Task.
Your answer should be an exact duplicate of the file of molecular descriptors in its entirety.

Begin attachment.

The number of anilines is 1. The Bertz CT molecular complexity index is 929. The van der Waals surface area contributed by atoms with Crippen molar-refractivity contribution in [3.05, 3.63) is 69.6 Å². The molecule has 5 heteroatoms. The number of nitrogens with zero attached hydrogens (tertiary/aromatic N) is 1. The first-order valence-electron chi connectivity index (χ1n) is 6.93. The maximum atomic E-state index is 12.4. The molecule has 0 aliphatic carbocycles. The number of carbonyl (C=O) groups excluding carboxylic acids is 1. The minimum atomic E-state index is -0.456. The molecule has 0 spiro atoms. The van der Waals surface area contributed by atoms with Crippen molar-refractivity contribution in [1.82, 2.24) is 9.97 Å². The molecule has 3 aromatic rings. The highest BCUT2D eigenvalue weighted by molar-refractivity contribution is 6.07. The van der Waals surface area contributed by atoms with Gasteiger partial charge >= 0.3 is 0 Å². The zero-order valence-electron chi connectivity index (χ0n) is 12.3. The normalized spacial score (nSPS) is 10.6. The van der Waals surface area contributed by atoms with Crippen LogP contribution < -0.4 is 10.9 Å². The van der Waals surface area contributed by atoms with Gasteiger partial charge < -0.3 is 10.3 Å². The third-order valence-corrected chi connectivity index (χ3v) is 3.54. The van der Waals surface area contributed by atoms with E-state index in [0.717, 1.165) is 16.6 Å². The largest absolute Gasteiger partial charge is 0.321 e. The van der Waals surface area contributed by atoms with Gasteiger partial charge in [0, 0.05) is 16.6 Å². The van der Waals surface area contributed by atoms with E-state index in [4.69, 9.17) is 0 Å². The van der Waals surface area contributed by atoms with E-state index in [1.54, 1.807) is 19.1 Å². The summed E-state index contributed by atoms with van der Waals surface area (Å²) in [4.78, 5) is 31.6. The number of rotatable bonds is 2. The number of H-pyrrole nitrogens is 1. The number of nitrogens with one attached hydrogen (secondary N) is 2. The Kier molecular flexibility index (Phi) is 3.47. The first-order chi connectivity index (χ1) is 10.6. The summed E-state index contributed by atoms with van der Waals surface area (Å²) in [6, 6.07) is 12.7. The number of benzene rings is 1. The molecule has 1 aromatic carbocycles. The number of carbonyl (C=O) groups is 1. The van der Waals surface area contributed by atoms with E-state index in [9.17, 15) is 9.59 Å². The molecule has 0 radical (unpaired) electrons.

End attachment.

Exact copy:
The number of anilines is 1. The Bertz CT molecular complexity index is 929. The van der Waals surface area contributed by atoms with Crippen molar-refractivity contribution in [3.05, 3.63) is 69.6 Å². The molecule has 5 heteroatoms. The number of nitrogens with zero attached hydrogens (tertiary/aromatic N) is 1. The first-order valence-electron chi connectivity index (χ1n) is 6.93. The maximum atomic E-state index is 12.4. The molecule has 0 aliphatic carbocycles. The number of carbonyl (C=O) groups excluding carboxylic acids is 1. The minimum atomic E-state index is -0.456. The molecule has 0 spiro atoms. The van der Waals surface area contributed by atoms with Crippen molar-refractivity contribution in [1.82, 2.24) is 9.97 Å². The molecule has 3 aromatic rings. The highest BCUT2D eigenvalue weighted by molar-refractivity contribution is 6.07. The van der Waals surface area contributed by atoms with Gasteiger partial charge >= 0.3 is 0 Å². The zero-order valence-electron chi connectivity index (χ0n) is 12.3. The normalized spacial score (nSPS) is 10.6. The van der Waals surface area contributed by atoms with Crippen LogP contribution < -0.4 is 10.9 Å². The van der Waals surface area contributed by atoms with Gasteiger partial charge < -0.3 is 10.3 Å². The third-order valence-corrected chi connectivity index (χ3v) is 3.54. The van der Waals surface area contributed by atoms with E-state index in [0.717, 1.165) is 16.6 Å². The largest absolute Gasteiger partial charge is 0.321 e. The van der Waals surface area contributed by atoms with Gasteiger partial charge in [0, 0.05) is 16.6 Å². The van der Waals surface area contributed by atoms with E-state index in [4.69, 9.17) is 0 Å². The van der Waals surface area contributed by atoms with E-state index in [1.54, 1.807) is 19.1 Å². The summed E-state index contributed by atoms with van der Waals surface area (Å²) in [4.78, 5) is 31.6. The number of rotatable bonds is 2. The number of H-pyrrole nitrogens is 1. The number of nitrogens with one attached hydrogen (secondary N) is 2. The Kier molecular flexibility index (Phi) is 3.47. The first-order chi connectivity index (χ1) is 10.6. The summed E-state index contributed by atoms with van der Waals surface area (Å²) in [6, 6.07) is 12.7. The number of benzene rings is 1. The molecule has 1 aromatic carbocycles. The number of carbonyl (C=O) groups is 1. The van der Waals surface area contributed by atoms with E-state index in [9.17, 15) is 9.59 Å². The molecule has 0 radical (unpaired) electrons.